- Why Vision Zero is the wrong goal for improving street safety in New York, where twice as many cyclist fatalities have already occurred this year than in all of 2018. A convincing argument that the city's approach is too reactive, and thus fails to produce the infrastructure needed to ensure cyclist safety. A positive vision like Utrecht's "We All Cycle" would be more effective.
- Shade as an urban design issue. An in-depth examination of the uneven distribution of shade in Los Angeles, why it's so important, and the challenges that surround efforts to add new shade infrastructure such as street trees.
- The recent growth of helicopter travel in the New York region, and the increasing ability of the affluent to simply opt out of public problems like traffic by using their own parallel channels.
- Nicola Twilley on California's megafires and how prescribed burns could minimize their damage. Meanwhile, insurers are increasingly refusing to cover homes in fire-prone areas.
- The internet is drowning. How rising sea levels threaten to submerge a significant portion of the internet's physical infrastructure, much of which was deployed in coastal locations. A climate risk modeler offers this sobering line: "We live in a world designed for an environment that no longer exists."
- New York's recent blackouts and how the fragility of the city's electrical grid, along with other infrastructural problems, is a product of deregulation and financialization. "What these new blackouts reflect is two things. First, they show the stresses that climate change is putting on our society. Sandy in 2012 and the heat waves in July pressured the electric grid. Second, they reflect how the short-term financialized mentality that is now pervasive among American policymakers and corporate leaders weakened the grid” (from Matt Stoller's excellent newsletter).
- The rich history of brutalist architecture in tropical climates: "Buildings that looked cold and imposing against London's constant drizzle or Boston's icy slush were transformed into fecund, vital spaces."
- Michael Sorkin on New York's current building boom (from 2016): "Our urbanism, for better or worse, is exactly one of negotiation, the architecture of the deal, and the deal is always between public and private interests. While this is right and proper, the question is always who holds the strongest cards."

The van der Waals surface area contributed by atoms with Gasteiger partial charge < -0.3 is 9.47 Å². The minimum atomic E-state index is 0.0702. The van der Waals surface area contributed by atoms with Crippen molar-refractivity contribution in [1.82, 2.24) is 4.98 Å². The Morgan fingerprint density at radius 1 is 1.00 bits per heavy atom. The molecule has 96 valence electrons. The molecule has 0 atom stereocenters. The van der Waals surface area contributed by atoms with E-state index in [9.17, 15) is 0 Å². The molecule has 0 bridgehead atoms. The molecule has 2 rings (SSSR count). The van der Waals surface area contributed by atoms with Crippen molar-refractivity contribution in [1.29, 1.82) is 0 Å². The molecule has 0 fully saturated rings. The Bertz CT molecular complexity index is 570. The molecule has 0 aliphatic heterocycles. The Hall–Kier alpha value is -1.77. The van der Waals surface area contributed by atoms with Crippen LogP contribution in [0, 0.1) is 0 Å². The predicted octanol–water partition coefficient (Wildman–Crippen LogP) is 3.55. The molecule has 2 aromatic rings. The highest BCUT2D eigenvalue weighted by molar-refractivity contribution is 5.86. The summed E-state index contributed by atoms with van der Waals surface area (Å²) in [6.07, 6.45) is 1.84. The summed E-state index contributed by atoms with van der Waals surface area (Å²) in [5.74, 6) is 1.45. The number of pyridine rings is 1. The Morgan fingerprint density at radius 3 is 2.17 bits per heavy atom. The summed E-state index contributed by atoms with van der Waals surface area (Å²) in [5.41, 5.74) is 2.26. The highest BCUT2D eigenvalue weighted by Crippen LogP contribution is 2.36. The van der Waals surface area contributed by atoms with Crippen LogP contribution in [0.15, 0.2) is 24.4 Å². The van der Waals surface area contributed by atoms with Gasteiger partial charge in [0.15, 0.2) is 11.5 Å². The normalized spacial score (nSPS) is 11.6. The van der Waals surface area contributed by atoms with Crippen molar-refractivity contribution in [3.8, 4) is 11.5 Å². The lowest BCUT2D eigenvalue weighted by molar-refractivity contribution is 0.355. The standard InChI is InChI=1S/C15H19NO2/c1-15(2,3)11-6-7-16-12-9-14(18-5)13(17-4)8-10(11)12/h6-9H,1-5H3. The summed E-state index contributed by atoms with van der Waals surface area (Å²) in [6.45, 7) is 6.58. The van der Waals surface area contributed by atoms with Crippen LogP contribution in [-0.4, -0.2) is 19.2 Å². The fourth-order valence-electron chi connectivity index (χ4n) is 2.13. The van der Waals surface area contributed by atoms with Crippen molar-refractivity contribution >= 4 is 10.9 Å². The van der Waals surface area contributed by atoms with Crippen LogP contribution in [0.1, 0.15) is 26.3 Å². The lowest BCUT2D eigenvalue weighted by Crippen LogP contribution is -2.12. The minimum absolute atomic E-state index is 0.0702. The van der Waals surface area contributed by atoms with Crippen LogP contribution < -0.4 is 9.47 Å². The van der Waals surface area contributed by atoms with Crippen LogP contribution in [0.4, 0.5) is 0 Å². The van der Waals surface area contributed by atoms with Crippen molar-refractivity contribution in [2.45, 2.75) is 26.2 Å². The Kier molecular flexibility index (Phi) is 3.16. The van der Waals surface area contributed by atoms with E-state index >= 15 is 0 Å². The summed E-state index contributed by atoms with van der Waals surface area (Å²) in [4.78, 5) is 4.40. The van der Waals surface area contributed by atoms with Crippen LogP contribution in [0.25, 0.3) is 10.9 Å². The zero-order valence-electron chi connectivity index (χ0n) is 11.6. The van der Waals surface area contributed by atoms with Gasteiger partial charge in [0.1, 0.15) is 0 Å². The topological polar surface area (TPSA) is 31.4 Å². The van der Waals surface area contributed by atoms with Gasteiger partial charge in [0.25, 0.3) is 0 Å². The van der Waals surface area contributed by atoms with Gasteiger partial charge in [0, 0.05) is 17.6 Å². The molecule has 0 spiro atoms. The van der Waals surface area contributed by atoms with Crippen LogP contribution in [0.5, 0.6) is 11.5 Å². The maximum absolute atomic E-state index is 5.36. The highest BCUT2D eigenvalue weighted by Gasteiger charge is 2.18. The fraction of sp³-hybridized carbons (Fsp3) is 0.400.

Distribution & Logistics.
- How Amazon and Ring collaborated with a local police department in Colorado on a sting operation to catch package thieves. None of the dummy packages were actually stolen, but stories like this demonstrate the surprisingly eager embrace of surveillance technology by its end users in the service of goals like neighborhood security. As discussed above, these technologies have negative externalities borne by the public, reallocating taxpayer-funded law enforcement resources toward private objectives. See also: Ring is hiring an on-camera host, for some reason.
- GrubHub has registered thousands of web domains that correlate with the names of real restaurants, and has set up "shadow" websites that appear to belong to those restaurants but instead only redirect to GrubHub itself.
- A bar owner in the UK built a Faraday cage around the space's walls and ceiling to prevent people from using their phones while inside. "Rather than asking them not to use their phones, I stopped the phones from working."
- How chicken wire is made.
- Ugly Gerry is a font made out of gerrymandered congressional districts.
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